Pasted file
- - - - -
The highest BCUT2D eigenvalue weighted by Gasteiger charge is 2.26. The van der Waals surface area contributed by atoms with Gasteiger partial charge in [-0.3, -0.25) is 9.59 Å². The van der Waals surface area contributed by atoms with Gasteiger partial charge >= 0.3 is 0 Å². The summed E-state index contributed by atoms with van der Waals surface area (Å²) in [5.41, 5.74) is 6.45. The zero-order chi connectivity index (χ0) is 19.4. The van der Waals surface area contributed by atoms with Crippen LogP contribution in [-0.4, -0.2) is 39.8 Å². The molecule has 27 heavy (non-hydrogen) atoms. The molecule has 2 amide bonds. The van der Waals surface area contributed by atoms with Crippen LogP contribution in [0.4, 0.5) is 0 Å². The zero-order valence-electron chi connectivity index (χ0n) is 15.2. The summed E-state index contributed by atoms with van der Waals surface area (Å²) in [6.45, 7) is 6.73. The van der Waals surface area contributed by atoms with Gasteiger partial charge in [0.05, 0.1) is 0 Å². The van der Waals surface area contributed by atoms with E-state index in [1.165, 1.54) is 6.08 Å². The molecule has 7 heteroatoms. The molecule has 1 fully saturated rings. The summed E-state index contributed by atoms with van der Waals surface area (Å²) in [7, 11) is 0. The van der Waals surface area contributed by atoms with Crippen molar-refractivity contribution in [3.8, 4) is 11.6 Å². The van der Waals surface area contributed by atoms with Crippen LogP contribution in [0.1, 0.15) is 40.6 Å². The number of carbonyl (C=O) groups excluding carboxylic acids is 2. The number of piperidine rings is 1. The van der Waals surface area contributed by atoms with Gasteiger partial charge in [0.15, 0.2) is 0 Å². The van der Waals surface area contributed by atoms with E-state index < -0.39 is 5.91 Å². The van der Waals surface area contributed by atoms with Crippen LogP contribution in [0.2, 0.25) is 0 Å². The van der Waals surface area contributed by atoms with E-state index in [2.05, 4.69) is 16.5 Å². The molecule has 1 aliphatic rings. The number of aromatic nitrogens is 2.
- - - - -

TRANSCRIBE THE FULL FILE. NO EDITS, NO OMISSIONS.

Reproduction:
The highest BCUT2D eigenvalue weighted by Gasteiger charge is 2.26. The van der Waals surface area contributed by atoms with Gasteiger partial charge in [-0.3, -0.25) is 9.59 Å². The van der Waals surface area contributed by atoms with Gasteiger partial charge >= 0.3 is 0 Å². The summed E-state index contributed by atoms with van der Waals surface area (Å²) in [5.41, 5.74) is 6.45. The zero-order chi connectivity index (χ0) is 19.4. The van der Waals surface area contributed by atoms with Crippen LogP contribution in [-0.4, -0.2) is 39.8 Å². The molecule has 27 heavy (non-hydrogen) atoms. The molecule has 2 amide bonds. The van der Waals surface area contributed by atoms with Crippen LogP contribution in [0.4, 0.5) is 0 Å². The zero-order valence-electron chi connectivity index (χ0n) is 15.2. The summed E-state index contributed by atoms with van der Waals surface area (Å²) in [6.45, 7) is 6.73. The van der Waals surface area contributed by atoms with Gasteiger partial charge in [0.05, 0.1) is 0 Å². The van der Waals surface area contributed by atoms with E-state index in [1.165, 1.54) is 6.08 Å². The molecule has 7 heteroatoms. The molecule has 1 fully saturated rings. The summed E-state index contributed by atoms with van der Waals surface area (Å²) in [7, 11) is 0. The van der Waals surface area contributed by atoms with Crippen molar-refractivity contribution in [3.8, 4) is 11.6 Å². The van der Waals surface area contributed by atoms with Crippen LogP contribution in [0.1, 0.15) is 40.6 Å². The number of carbonyl (C=O) groups excluding carboxylic acids is 2. The number of piperidine rings is 1. The van der Waals surface area contributed by atoms with Gasteiger partial charge in [0.15, 0.2) is 0 Å². The van der Waals surface area contributed by atoms with E-state index < -0.39 is 5.91 Å². The van der Waals surface area contributed by atoms with Crippen LogP contribution in [0.2, 0.25) is 0 Å². The van der Waals surface area contributed by atoms with E-state index in [2.05, 4.69) is 16.5 Å². The molecule has 1 aliphatic rings. The number of aromatic nitrogens is 2.